1. Join other hivers in a friendly concept-art contest. The contestants have to create a genie coming out of its container. We wish you the best of luck!
    Dismiss Notice
  2. The Melee Mapping Contest #4: 2v2 - Results are out! Step by to congratulate the winners!
    Dismiss Notice
  3. We're hosting the 15th Mini-Mapping Contest with YouTuber Abelhawk! The contestants are to create a custom map that uses the hidden content within Warcraft 3 or is inspired by any of the many secrets within the game.
    Dismiss Notice
  4. The 20th iteration of the Terraining Contest is upon us! Join and create exquisite Water Structures for it.
    Dismiss Notice
  5. Check out the Staff job openings thread.
    Dismiss Notice

[Wurst] Compile-time objects are not injected into the map

Discussion in 'Triggers & Scripts' started by Robbepop, Feb 17, 2019.

  1. Robbepop

    Robbepop

    Joined:
    Mar 6, 2008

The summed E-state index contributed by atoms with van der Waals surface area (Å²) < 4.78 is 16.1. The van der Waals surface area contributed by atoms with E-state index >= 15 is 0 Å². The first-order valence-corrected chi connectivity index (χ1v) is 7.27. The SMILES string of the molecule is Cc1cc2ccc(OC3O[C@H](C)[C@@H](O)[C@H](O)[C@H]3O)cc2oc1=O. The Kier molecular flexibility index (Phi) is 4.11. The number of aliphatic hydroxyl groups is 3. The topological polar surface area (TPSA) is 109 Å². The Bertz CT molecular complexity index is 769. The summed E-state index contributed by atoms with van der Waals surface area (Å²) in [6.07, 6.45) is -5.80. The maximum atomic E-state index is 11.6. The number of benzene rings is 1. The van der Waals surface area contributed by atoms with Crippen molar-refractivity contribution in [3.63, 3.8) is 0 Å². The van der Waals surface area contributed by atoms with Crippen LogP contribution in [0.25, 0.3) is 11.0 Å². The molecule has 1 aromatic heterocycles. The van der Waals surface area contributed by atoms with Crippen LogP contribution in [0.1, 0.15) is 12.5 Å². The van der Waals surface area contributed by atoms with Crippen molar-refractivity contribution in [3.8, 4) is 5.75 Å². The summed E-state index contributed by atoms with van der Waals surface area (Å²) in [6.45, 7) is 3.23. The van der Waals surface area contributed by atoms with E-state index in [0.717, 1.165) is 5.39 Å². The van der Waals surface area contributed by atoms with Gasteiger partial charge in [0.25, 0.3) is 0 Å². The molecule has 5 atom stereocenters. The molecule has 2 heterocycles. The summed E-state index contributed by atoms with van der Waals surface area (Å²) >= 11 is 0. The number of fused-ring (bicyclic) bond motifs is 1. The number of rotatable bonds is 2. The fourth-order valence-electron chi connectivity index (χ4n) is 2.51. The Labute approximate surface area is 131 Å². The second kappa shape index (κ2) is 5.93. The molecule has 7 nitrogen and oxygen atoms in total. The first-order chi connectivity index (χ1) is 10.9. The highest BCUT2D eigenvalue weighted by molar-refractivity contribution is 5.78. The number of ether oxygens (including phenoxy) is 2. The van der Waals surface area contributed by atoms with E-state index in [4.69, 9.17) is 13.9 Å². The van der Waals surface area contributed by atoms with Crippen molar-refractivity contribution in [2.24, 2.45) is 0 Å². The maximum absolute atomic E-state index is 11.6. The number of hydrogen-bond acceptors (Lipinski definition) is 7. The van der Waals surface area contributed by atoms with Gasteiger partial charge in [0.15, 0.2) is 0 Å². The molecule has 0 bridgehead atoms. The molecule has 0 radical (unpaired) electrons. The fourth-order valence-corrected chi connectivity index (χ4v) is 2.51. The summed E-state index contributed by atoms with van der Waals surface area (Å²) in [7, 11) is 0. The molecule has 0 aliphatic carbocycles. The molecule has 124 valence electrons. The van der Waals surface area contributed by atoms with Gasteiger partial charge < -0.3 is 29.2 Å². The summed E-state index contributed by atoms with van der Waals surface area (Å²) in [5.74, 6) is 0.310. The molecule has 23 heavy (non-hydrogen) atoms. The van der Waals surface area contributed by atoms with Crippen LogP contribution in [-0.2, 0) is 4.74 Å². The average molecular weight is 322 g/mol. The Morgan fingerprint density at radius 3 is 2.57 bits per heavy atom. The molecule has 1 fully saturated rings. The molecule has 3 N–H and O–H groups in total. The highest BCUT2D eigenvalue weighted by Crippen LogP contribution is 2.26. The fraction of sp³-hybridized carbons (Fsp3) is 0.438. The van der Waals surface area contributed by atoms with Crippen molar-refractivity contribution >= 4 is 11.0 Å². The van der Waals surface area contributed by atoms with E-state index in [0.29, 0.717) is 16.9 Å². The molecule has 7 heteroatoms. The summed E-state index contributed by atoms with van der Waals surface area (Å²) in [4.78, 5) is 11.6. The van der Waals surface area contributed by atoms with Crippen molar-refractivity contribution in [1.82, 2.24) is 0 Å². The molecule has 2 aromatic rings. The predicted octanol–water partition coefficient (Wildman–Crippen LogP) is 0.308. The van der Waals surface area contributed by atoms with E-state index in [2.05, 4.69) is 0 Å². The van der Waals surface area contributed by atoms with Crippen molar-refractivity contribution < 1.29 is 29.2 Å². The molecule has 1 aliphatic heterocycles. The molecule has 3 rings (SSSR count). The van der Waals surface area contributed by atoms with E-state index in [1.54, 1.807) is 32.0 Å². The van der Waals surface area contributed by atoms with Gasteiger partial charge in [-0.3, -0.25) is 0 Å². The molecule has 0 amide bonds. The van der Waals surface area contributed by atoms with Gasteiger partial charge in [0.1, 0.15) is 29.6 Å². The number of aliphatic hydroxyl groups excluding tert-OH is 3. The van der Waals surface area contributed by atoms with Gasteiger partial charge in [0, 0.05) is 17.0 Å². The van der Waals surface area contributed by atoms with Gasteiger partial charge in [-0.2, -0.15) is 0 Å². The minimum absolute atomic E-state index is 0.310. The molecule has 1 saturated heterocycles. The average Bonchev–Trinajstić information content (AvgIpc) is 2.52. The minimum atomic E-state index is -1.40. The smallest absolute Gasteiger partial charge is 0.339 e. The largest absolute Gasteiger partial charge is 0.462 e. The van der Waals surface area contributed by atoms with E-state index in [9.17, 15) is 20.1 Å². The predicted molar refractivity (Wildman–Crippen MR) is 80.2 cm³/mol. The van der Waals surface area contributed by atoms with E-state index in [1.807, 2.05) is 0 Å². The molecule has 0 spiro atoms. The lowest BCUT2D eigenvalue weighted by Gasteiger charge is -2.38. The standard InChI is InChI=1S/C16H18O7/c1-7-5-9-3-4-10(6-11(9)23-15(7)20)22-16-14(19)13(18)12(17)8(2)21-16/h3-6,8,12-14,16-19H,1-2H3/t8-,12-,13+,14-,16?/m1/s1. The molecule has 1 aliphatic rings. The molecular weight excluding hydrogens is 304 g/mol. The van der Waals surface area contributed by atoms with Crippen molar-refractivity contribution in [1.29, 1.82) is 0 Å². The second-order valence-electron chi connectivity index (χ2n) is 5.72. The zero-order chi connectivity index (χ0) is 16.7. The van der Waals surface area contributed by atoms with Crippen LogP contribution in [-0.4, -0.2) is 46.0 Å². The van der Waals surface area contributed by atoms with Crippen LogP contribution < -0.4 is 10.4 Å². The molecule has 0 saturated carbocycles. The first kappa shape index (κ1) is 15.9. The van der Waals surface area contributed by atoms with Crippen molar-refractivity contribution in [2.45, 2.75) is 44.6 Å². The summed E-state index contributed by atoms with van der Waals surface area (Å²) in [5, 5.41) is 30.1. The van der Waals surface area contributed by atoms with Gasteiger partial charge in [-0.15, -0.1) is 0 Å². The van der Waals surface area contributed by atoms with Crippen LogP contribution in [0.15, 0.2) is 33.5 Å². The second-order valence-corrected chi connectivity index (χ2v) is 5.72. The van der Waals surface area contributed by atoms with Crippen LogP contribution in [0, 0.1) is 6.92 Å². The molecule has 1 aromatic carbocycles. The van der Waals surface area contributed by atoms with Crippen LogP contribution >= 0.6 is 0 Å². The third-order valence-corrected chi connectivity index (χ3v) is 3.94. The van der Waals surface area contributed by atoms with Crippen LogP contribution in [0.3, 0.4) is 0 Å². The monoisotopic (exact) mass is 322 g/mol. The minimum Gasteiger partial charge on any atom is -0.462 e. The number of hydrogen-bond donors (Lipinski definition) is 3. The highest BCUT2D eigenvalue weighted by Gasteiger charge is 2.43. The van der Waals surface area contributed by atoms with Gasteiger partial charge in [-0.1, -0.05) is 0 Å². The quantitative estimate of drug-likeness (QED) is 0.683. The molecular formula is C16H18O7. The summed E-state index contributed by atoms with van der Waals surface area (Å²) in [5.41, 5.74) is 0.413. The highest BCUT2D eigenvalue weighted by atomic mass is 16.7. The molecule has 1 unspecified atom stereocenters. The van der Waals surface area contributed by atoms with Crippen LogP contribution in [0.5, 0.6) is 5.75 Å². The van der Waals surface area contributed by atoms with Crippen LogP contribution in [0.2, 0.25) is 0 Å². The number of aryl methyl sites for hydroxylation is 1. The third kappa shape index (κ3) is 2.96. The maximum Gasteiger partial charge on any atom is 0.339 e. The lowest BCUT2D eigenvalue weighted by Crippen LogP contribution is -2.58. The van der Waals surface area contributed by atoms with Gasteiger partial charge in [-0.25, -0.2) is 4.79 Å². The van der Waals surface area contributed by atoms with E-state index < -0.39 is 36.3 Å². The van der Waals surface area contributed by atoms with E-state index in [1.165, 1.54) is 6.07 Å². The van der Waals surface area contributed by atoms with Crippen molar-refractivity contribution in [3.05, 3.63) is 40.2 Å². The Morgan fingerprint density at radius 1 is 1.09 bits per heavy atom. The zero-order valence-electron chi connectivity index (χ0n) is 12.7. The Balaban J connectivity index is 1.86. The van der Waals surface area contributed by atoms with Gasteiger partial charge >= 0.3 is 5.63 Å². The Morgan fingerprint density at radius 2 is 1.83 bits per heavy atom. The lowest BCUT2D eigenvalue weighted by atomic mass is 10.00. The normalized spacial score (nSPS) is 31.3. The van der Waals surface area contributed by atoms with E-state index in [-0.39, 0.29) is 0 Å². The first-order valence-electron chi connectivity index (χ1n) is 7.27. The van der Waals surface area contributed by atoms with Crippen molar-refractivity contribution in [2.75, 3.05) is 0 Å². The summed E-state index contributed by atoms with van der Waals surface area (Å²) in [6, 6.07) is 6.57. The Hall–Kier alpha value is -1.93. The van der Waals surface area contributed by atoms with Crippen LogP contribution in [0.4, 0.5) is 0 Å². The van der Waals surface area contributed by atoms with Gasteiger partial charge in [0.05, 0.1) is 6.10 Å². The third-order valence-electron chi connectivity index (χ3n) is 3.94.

Messages:
    887
    Resources:
    7
    Maps:
    6
    Spells:
    1
    Resources:
    7
    Hey all,

    I am trying to do my first steps in generating objects during compile-time.
    To be precise I already have them defined in my tower wars map and want to edit/modify them according to some encoded Wurst scripts.

    Note that my knowledge about this topic is very raw and my expectations of how this all works might be way off.
    What I already found out is that I cannot modify existing objects, but instead create new ones based on existing ones.
    So that's what I did for one example creep in my tower wars map.

    Using `@compiletime` and `@objectgen` (from Escape Builder Reloaded) annotations for my functions (all combinations tried) I tried to simply create a new unit definition based on one of my many already existing creep units and set its maximum hp to a different value for testing purposes. Should be simple I thought.

    However, when compiling or running the map I cannot use the new entities even though they show up in the associated .txt files generated in the build directory with the correct stats. So I guess it at least did something.